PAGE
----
Grasshopper Problem Persists For Producers

Farmers across the region have experienced significant losses due to the sky-rocketing grasshopper population.

"The population levels this summer have met the USDA-APHIS projection and, in some areas, have greatly exceeded it. The late snowstorms and cool and wet weather this spring helped combat grasshoppers early on by 1) delaying their hatching, and 2) allowing the grass to grow and get a head start before the grasshoppers had finished hatching," explained MSU Richland County Extension Agent Marley Manoukian.

Grasshoppers thrive in dry weather conditions; outbreaks are usually followed by several years of hot, dry summers and warm falls; these conditions allow grasshopper populations to increase slowly.

"Grasshoppers are responsible for loss of production as well as loss of profit, whether that be through yield loss or through the high input costs of spraying to control the grasshoppers," said Manoukian.

Many producers have struggled with grasshoppers on their pastureland, as the pests compete with grazing livestock for forage. They feed on the desirable forage, leaving the less desirable plants behind. Their feeding, if coupled with drought conditions, is prone to causing long-term deterioration of the forage plants/rangeland. The pests can reduce the quality of rangeland in the same way as cattle overgrazing. Ranchers can help deter grasshopper damage by properly managing their range through proper stocking rates and using insecticides suitable for their operation.

"Grasshoppers may have caused decreased yield or quality in hay, depending on the population levels in that region. Dryland grass hay production may be of lower quality, as the majority of the damage was to the leaves, which are the most nutrient dense part of the plant. Damage in other hay production varies from minimum damage on the leaves to varying degrees of defoliation," said Manoukian.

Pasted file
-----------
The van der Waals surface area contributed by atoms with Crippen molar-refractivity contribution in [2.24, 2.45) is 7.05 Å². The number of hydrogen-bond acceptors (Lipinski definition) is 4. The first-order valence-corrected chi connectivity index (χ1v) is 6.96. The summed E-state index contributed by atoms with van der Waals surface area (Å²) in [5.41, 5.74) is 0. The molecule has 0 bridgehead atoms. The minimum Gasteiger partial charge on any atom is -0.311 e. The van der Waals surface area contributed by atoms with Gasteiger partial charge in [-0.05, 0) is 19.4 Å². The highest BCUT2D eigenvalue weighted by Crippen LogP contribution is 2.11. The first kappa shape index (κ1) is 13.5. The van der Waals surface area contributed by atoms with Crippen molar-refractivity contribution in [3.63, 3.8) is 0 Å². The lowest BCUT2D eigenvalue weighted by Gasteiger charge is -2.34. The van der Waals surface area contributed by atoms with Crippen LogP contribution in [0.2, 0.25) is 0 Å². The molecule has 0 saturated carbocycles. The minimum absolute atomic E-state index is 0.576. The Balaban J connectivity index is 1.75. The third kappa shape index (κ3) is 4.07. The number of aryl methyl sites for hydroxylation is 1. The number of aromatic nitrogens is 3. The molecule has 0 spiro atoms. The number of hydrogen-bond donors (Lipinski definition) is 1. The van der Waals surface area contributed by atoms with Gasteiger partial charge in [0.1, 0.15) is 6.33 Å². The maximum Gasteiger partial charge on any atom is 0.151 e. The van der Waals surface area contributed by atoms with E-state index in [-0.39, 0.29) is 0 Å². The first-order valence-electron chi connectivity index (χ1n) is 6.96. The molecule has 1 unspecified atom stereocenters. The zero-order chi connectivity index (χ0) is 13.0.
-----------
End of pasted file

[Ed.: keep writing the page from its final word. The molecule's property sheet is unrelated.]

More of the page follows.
Thankfully, many hay cuttings were successfully harvested before the grasshopper problem escalated. Other parts of North Dakota and Eastern Montana were not as fortunate.

"McKenzie County hay yields are actually very high this year. Pastureland may be affected some, but because of the plethora of crops around McKenzie County, hoppers are going to choose those over competing with livestock," NDSU McKenzie County Extension Agent Devan Leo.

Grasshoppers and locusts can also wipe out crops and keep them from maturing into an actual, tangible crop. The pests migrate and consume almost any plant they come upon. According to, row crop producers should be aware of the potential for grasshoppers to move into row crops after small grains have started to dry down.

The best thing producers can do is to consider spraying to keep the populations down. Both low and high labeled rates of all insecticides provide control of grasshoppers and prevent economic yield loss.

"Chemical options are available, however, because of the high demand for such products this year, supply was limited," added Manoukian.

Insecticide options include carbaryl such as Sevin, pyrethroids such as Warrior and Mustang Maxx, lambda-cyhalothrin such as Warrior II, and diflubenzuron such Dimilin, among others.

Leo explained, "Many farmers have been applying insecticide since June to control hoppers. They have been very proactive in controlling the problem that could escalate into a disaster. Overall, I am optimistic for our farmers harvesting a yielding crop before the hoppers present any real problems other than an extreme nuisance."

Producers dealing with grasshopper issues, are encouraged to contact local crop-dusting companies to discuss spraying options. Local crop-dusting companies include Sidney Air Service Inc; Mehling Spraying Services, Fairview; Trower Aviation, Scobey; Aero Spraying Service Inc, Williston; and Taylor Ag Services, Inc, Watford City.


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